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Do you know your home loan interest rate?

RBI and NHB have both acknowledged the market practice of Indian lenders is to charge higher rates to old home loan consumers, while providing lower rates to new ones

Harsh Roongta 

A new client mentioned the loss on a mutual fund investment of Rs 15 lakh. He had made systematic investments in equity mutual funds, acting on the advice of his previous financial advisor. While going through his profile, we noticed he also had a home loan of Rs 75 lakh which he had taken about three years ago. Apart from knowing his monthly EMI (equated monthly instalment) which was Rs 74,000, he had no idea about his loan amount due, as well as the interest he was paying on it.

However, he vaguely remembered the lender had increased interest rates. A little digging showed the interest rate he was now paying was 12 per cent and the reason he wasn't aware of this was the lender had kept his EMI the same, while increasing the tenure of the loan. This was an investor who had consulted a financial advisor and checked his mutual fund return statements. He was dissatisfied with the performance of his mutual fund portfolio (the reason why he approached us). It was, therefore, a shock that such an investor was totally oblivious to the cost he was paying for his home loan. Acting on our advice, he spoke to his lender and secured substantial reduction in the rate without any cost or major effort.

But it set me thinking. Investment is an activity that makes you a more active participant in the process. This might be missing even though you could be paying an enormous percentage of your monthly income as EMI on your home loan. As long as the amount does not change, you are oblivious to the cost, despite being vaguely aware you are paying more than what you should be.

Do you know the interest rate you are paying on your home loan? Believe me, very few people (mostly those who have just taken the loan) know the actual interest rate they pay on home When the same question was asked to a group of mutual fund investors who invested through systematic investment plans (SIP), a significantly high number were aware of the returns they were getting. So, there is a strange dichotomy between SIP investments and loans, though in both cases, the instalment is debited from bank accounts automatically every month. Perhaps, what leads to this is the voluntary nature of SIP payments (which can be stopped at any time, without any penalty), as well as the fact that the interest rate is not visible in the EMI. There is no immediate pain when the interest rate on your home loan is raised, as the EMI remains the same. You tend to ignore the communication (letter / email / SMS) you receive informing you of the increase in interest rate (now mandatory, according to regulations).

Banks started the practice of increasing (I keep saying 'increasing' rather than 'changing' simply because very few consumers have actually seen the benefit of a reduction in tenure when interest rates drop) tenure, rather than EMI for practical considerations, as repayments are made by post-dated cheques and securing fresh post -dated cheques as replacements for the old cheques is a Herculean and expensive task. When the repayment mode shifted to ECS (electronic clearing system), the practice continued.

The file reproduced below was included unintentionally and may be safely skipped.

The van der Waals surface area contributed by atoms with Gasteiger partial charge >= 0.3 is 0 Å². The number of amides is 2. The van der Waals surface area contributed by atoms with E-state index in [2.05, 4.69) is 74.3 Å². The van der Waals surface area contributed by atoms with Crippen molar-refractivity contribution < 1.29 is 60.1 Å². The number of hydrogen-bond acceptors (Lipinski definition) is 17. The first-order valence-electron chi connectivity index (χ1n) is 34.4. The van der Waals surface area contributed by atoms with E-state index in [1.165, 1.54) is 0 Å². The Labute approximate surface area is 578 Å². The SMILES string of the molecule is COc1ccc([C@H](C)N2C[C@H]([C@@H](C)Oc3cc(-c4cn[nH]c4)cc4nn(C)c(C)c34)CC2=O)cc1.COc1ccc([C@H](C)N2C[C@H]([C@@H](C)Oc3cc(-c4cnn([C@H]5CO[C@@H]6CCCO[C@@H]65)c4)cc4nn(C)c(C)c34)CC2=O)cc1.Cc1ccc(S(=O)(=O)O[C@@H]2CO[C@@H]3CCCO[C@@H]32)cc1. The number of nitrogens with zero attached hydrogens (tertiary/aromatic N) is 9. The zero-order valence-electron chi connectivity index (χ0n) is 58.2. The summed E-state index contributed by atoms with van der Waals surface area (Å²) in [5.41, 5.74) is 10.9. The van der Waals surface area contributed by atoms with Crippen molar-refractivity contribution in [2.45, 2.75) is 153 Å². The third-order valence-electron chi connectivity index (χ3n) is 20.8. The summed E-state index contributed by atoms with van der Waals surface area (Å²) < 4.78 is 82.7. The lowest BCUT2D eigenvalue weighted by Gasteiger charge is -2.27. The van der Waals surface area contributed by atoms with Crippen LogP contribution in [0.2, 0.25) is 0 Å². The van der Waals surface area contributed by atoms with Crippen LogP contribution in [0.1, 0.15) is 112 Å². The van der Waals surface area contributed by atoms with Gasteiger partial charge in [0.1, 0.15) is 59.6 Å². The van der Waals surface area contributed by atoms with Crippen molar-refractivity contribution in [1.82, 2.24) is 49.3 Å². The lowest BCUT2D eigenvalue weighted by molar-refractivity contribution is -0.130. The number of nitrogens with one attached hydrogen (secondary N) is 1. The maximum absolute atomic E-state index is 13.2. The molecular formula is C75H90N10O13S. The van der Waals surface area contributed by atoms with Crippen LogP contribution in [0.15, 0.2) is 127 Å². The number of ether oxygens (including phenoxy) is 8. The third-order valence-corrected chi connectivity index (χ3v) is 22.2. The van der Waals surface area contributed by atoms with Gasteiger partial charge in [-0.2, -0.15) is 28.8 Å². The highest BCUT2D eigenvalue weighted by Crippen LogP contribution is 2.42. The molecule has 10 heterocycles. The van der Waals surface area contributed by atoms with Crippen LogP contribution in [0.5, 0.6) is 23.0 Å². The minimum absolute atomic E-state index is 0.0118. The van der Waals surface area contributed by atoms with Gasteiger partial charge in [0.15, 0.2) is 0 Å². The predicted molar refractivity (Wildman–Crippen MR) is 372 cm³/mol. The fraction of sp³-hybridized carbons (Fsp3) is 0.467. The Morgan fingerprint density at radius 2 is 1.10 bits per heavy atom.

In the past, whenever banks have been forced to increase EMIs due to rapid increases in interest rates (despite the costs involved), they have seen increased consumer activity to shift to cheaper lenders. And, it is better when consumers shift their to competition. Both the regulators (the Reserve Bank of India and the National Housing Bank) have officially acknowledged the pernicious market practice of Indian lenders to charge higher rates to existing home loan consumers, while providing lower rates to new ones.

The regulators were forced by public opinion to ban pre-payment charges to provide some respite, at least to more aware and active consumers. Now, they can do more by mandating a change in the default option when interest rates of the lenders change - the default option should be to change the EMI amount due to the change in interest rates. This is good for lenders, too, as tenures wouldn't stretch (thereby, increasing credit risk for the lender) and as consumers sign the ECS mandate for larger limits, they are likely to be sensitised to the fact that EMIs could increase as interest rates rise. Of course, consumers can talk to lenders and revert to keeping the EMIs the same, with a change in the tenure. And, if the rates are reduced, they would actually see more cash in their hands because of reduced EMIs.

Do you agree changing the default methodology is a good idea? I await your comments.




The writer is CEO of Apnapaisa

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First Published: Sun, September 22 2013. 22:46 IST
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